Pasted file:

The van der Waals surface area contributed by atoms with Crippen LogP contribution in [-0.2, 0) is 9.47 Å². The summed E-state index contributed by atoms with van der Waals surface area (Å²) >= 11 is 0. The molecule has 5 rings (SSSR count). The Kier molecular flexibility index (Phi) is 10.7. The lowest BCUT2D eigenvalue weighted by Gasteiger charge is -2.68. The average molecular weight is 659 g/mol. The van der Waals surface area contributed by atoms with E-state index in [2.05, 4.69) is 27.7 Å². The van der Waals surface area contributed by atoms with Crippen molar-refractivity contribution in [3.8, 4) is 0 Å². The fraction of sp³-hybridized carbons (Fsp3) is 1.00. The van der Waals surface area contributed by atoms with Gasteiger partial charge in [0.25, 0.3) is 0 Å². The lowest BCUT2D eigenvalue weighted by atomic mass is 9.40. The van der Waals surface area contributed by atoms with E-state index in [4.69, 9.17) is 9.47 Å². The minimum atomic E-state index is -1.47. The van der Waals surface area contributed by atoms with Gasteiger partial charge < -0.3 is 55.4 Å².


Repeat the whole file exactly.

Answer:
The van der Waals surface area contributed by atoms with Crippen LogP contribution in [-0.2, 0) is 9.47 Å². The summed E-state index contributed by atoms with van der Waals surface area (Å²) >= 11 is 0. The molecule has 5 rings (SSSR count). The Kier molecular flexibility index (Phi) is 10.7. The lowest BCUT2D eigenvalue weighted by Gasteiger charge is -2.68. The average molecular weight is 659 g/mol. The van der Waals surface area contributed by atoms with E-state index in [2.05, 4.69) is 27.7 Å². The van der Waals surface area contributed by atoms with Crippen molar-refractivity contribution in [3.8, 4) is 0 Å². The fraction of sp³-hybridized carbons (Fsp3) is 1.00. The van der Waals surface area contributed by atoms with Gasteiger partial charge in [0.25, 0.3) is 0 Å². The lowest BCUT2D eigenvalue weighted by atomic mass is 9.40. The van der Waals surface area contributed by atoms with E-state index in [4.69, 9.17) is 9.47 Å². The minimum atomic E-state index is -1.47. The van der Waals surface area contributed by atoms with Gasteiger partial charge < -0.3 is 55.4 Å².